BELMAR, NJ — After Fran Hines of Monmouth County’s Project Lifesaver program visited a Middletown family to bring a radio transmitter to an elderly relative with dementia, he didn’t expect to be returning to their home just hours later.
At about 7 p.m. on August 16, Hines received a call that the 69-year-old man had gone missing while on a walk. Immediately, Project Lifesaver’s protocol went into effect. Hines responded to the home, along with several Middletown police officers.
Using handheld devices that emit radio signals, they began to see if they could track the missing man through the unique frequency on his newly acquired wristband transmitter.
“We started where he was last seen and begin circling (the area) using our devices until we got a hit,” said Hines of Belmar. “Everyone was getting nervous because it was about 9 p.m. and getting dark.”
But it wasn’t long before Hines and his team located the missing man — several miles away, with no shoes on, within 90 minutes of Project Lifesaver’s activation.
“He’s a delightful guy. He was there … just smiling,” Hines said. “We brought him home. Everyone was so grateful.”
In his role as autism outreach coordinator for the Monmouth County Sheriff’s Office, Hines is responsible for interviewing individuals who are joining Project Lifesaver, which uses radio signals to track people with Alzheimer’s disease and autism when they wander and become missing.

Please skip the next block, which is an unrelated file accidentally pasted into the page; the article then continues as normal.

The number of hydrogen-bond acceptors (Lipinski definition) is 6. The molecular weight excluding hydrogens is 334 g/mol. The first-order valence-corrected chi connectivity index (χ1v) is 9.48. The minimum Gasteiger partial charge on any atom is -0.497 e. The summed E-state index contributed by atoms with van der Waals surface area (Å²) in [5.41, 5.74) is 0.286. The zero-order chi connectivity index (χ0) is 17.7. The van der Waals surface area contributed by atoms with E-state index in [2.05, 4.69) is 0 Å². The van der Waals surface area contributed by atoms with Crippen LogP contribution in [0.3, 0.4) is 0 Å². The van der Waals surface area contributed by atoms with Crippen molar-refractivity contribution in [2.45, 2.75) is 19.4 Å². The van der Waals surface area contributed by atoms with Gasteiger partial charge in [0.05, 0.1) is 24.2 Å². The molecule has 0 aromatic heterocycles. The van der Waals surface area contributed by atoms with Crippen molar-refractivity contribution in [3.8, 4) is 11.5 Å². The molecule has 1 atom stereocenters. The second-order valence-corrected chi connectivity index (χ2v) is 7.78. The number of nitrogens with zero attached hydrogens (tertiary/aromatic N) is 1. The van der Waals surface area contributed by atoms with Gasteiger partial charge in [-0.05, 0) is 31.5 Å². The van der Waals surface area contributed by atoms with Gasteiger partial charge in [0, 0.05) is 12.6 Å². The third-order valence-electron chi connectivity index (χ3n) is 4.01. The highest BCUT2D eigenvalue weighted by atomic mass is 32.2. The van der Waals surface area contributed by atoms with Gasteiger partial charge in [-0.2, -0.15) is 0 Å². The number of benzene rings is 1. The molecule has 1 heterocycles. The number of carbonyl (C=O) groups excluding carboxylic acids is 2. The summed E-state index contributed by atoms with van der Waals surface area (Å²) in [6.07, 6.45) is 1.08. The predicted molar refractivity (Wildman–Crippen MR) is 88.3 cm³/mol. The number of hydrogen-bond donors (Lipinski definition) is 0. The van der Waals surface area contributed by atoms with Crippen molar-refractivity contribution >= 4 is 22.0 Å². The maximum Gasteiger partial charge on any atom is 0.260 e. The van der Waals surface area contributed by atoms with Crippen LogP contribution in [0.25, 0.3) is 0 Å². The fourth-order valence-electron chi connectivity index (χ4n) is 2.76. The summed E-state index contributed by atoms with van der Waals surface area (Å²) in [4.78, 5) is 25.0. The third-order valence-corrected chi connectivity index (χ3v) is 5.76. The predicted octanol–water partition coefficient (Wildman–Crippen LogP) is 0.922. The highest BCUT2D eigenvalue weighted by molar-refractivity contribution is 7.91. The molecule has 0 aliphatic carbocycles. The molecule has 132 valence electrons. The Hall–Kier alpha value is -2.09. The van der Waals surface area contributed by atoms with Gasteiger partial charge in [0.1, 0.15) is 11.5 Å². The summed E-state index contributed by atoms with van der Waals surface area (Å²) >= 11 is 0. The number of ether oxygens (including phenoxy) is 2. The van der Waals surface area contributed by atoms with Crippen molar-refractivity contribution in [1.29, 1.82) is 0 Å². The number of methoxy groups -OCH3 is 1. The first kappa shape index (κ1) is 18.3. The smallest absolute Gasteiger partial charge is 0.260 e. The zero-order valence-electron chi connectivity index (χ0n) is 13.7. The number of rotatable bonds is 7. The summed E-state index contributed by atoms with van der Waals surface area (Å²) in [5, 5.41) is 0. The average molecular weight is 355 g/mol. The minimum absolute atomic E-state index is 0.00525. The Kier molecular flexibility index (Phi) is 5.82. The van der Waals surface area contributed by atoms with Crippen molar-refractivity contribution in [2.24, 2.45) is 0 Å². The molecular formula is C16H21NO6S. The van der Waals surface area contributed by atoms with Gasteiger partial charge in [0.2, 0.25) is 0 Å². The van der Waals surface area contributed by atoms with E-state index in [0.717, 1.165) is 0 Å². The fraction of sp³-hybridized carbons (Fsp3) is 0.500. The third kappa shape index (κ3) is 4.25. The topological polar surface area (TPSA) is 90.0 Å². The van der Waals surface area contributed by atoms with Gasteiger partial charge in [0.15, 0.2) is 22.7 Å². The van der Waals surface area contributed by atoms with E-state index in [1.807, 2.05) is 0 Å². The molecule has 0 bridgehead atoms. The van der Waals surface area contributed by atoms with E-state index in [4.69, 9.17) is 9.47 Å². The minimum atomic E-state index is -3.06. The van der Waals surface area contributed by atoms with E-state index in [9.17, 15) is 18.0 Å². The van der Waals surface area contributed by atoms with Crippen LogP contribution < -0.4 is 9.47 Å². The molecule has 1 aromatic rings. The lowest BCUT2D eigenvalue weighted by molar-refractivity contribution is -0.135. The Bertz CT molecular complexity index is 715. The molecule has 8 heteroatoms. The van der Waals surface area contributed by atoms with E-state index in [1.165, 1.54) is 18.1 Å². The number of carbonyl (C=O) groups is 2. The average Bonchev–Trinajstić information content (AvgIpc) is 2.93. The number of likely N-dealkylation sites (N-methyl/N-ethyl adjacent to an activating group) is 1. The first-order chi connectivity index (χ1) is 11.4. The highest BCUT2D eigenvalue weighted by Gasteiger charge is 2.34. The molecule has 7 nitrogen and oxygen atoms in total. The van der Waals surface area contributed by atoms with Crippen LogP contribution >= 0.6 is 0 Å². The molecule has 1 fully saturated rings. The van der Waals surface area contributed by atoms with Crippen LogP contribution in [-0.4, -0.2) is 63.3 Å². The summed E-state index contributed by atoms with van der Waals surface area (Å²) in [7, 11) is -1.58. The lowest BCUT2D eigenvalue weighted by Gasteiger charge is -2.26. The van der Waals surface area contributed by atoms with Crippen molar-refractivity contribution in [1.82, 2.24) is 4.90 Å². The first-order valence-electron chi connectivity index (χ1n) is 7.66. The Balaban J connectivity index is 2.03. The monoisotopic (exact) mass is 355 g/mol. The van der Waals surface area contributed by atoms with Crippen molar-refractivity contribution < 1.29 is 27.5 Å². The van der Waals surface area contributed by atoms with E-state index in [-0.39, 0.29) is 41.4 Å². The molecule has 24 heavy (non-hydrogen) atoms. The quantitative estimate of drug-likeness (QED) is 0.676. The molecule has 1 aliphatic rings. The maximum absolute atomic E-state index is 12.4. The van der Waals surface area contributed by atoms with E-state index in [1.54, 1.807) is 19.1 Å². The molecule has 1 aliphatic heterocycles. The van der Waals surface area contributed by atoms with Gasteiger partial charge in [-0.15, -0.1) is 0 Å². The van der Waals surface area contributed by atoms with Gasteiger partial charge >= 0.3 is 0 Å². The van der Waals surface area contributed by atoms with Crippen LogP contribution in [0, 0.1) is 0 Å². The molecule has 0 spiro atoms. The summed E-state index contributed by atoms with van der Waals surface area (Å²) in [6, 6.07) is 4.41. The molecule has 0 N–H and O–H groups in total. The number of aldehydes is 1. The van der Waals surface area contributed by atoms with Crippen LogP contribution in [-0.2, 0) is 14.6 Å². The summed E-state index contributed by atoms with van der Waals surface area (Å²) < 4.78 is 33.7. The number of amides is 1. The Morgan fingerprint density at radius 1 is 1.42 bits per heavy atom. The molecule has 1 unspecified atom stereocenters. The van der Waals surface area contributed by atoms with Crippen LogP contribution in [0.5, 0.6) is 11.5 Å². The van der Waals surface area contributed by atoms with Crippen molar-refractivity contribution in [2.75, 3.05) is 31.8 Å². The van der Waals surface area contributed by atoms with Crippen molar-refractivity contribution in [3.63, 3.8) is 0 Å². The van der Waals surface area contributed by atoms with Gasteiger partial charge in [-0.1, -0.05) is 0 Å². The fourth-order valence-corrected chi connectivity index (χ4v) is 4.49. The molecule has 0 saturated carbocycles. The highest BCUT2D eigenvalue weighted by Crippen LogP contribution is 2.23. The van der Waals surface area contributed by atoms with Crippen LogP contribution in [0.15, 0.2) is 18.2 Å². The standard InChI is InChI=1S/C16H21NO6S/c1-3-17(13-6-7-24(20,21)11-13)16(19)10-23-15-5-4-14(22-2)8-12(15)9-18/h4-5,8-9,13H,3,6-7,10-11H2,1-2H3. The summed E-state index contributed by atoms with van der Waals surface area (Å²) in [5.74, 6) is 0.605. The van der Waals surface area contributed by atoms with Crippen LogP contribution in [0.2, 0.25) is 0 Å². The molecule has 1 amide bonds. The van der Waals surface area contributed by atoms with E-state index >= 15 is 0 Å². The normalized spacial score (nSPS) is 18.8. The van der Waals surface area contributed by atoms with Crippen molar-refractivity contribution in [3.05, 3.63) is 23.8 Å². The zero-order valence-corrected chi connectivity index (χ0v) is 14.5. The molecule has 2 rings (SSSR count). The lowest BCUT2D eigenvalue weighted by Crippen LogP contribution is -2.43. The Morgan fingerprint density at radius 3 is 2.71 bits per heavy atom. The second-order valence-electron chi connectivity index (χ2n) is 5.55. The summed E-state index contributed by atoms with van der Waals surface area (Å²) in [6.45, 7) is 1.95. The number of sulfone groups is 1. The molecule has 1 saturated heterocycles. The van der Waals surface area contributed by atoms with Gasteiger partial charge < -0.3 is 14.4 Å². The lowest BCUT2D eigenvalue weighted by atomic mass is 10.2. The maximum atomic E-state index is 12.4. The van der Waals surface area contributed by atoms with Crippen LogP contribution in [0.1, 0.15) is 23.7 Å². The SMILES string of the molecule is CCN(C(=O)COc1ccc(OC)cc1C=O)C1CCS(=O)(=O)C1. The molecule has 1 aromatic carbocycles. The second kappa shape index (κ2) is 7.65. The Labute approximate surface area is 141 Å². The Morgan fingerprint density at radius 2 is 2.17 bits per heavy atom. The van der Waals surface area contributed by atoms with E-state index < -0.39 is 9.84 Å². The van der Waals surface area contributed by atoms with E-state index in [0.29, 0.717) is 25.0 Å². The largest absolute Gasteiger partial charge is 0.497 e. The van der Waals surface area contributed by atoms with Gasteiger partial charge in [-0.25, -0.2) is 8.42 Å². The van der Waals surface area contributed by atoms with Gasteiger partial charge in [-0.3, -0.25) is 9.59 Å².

“With this individual, the program worked just the way it is supposed to,” said Hines, who also serves as said EMT director for the Belmar First Aid Squad. “Although we have done very few (rescues), all our missions in finding individuals have been successful.”
Monmouth County Sheriff Shaun Golden called Project Lifesaver “a lifesaving tool for families who have loved ones with a condition or illness that causes them to wander,” said. “It can benefit them greatly by the safety and security provided through participation in the program.”
Since the Project Lifesaver’s implementation in 2003, Monmouth County has had 10 rescues of individuals who have wandered. Currently, there are 168 enrolled individuals, including the 119 juveniles and 49 adults.
Should the client become missing, the sheriff’s office has 10 receivers with which to track the missing individual wearing a transmitter. The range for the radio receiver is one mile on the ground, one quarter mile when roof mounted and five to seven miles in a helicopter.
Based in Port St. Lucie, Fla., Project Lifesaver is a national nonprofit organization that provides law enforcement, fire/rescue, and caregivers with a program designed to protect and quickly locate individuals with cognitive disorders who are prone to the life-threatening behavior of wandering. In the past 18 years, the program has been responsible for nearly 3,500 rescues.
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